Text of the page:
Tuesday, February 23, 2010

Building a "ridiculous base"

The topic of base training has been on my mind a lot lately. For this season 2010, I want to focus on the half-iron distance with a minimum of two such races. I also want to do another marathon. Such a race calendar requires a strong base of fitness. But what does it mean "to have a strong base?" You'll often hear things like "oh he ran faster because he had the stronger base." Is this correct? Well maybe... but probably not. I don't think base fitness has much to do with speed, performance, or race results. Base fitness is like the foundation of a building. A strong foundation is an absolute requirement for a tall skyscraper but no one would ever confuse the foundation with the building itself. So what is base training then?

My personal definition of "fitness base"
It's the ability to endure repeated bouts of training and racing. Note my definition doesn't speak of speed or performance. It's mostly about surviving or getting through it -- day in, day out.

Base training thus is the process one goes through to achieve the base necessary for their target race or season. In my experience, many athletes tend to either do too much base or too little. When just starting out, I think most individuals will run at a pace and for a distance that is higher/faster/longer than appropriate for base training. This tends to lead to injuries, burnout, and just a string of bad news.

Enter base training
Base training can solve the aforementioned problem by reducing intensity and increasing frequency. I recently saw one article about doing 30 runs in 30 days (FYI - this is an advanced training approach and not for all) to build a huge base. It's a good read and it sort of sparked some fresh ideas for my own training. A solid base will help you get through a rigorous training season, avoid injuries, and do race after race with quick recoveries in between. While, advanced athletes may be able to get away with a "30 day" base, typically much longer base periods (with more rest) are required for everyone else.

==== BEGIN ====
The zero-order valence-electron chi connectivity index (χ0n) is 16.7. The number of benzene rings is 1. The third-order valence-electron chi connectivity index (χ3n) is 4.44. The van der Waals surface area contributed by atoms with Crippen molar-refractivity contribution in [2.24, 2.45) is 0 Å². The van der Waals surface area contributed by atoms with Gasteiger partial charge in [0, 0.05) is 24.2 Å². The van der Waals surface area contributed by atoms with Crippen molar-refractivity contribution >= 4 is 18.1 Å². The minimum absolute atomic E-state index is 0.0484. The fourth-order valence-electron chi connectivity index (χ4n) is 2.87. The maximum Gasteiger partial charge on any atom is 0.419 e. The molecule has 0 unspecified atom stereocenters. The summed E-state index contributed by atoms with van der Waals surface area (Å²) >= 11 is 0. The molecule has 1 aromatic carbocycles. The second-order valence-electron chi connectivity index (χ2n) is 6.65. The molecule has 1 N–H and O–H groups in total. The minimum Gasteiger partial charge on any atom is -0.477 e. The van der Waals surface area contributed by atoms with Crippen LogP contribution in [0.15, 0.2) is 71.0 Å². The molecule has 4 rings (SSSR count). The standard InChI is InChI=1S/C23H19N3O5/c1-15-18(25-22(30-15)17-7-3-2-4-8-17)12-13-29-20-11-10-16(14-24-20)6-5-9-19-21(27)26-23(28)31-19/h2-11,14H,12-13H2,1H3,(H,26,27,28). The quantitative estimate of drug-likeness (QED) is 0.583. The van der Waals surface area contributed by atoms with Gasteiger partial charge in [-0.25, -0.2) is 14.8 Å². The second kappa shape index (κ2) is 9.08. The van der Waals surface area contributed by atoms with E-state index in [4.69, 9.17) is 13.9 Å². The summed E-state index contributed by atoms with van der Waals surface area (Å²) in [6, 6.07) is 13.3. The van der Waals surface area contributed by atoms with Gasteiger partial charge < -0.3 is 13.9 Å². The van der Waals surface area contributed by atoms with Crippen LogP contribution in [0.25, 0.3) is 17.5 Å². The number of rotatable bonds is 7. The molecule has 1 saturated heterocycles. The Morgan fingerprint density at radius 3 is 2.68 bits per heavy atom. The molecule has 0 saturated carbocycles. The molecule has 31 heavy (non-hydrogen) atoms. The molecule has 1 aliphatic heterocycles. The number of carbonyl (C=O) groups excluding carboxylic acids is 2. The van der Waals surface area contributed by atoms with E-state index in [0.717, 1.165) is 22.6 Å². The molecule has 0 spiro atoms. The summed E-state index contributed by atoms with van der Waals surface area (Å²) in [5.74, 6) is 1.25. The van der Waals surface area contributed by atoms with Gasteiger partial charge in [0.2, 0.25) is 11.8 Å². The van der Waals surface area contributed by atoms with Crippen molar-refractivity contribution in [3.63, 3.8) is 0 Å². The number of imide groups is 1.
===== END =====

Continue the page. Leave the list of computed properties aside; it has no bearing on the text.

The base training trap
After a couple of months of proper base training you might find yourself actually enjoying training now that you're injury free and that you can complete a workout and not be destroyed the next day. Great news! Just don't get caught in the base training trap of doing this forever. Guess what happens during your race when you train exclusively with base training? (Hint: Reread my definition). Exactly - you end up "just surviving" the race. This goes back to my previous analogy with buildings... the base is not fitness but rather the foundation for fitness. After weeks or months of base training, athletes get used to the slower speeds and intensities and have difficulty (physical or mental) reaching their previous medium or high intensity zones. I see it all the time in marathon runners who run the same pace for a 5K, 10K, or marathon. People seem to lose perception of the various exercises zones / intensities. They become extremely efficient at that one pace and are uncomfortable with anything else, especially with the higher intensity workouts that will actually develop the fitness they are looking for.

So as you go about and build your own "ridiculous base" (I know I will), keep in mind that this is only the first step. What you do after those initial "30 days" or X months will be what actually gets you to your goals. As always, feel free to reach out to us if you're looking for help achieving your goals.


  1. What 'zone' or intensity should base training be done in? normal intensity, or even lower?

    (I know we can split hairs over the definition of 'zones' all day)

  2. Base training should be done in a variety of different zones. It's not all "low intensity". The exact blend of zones will depend on what you've been doing up until this point and what your goals are for the rest of the season.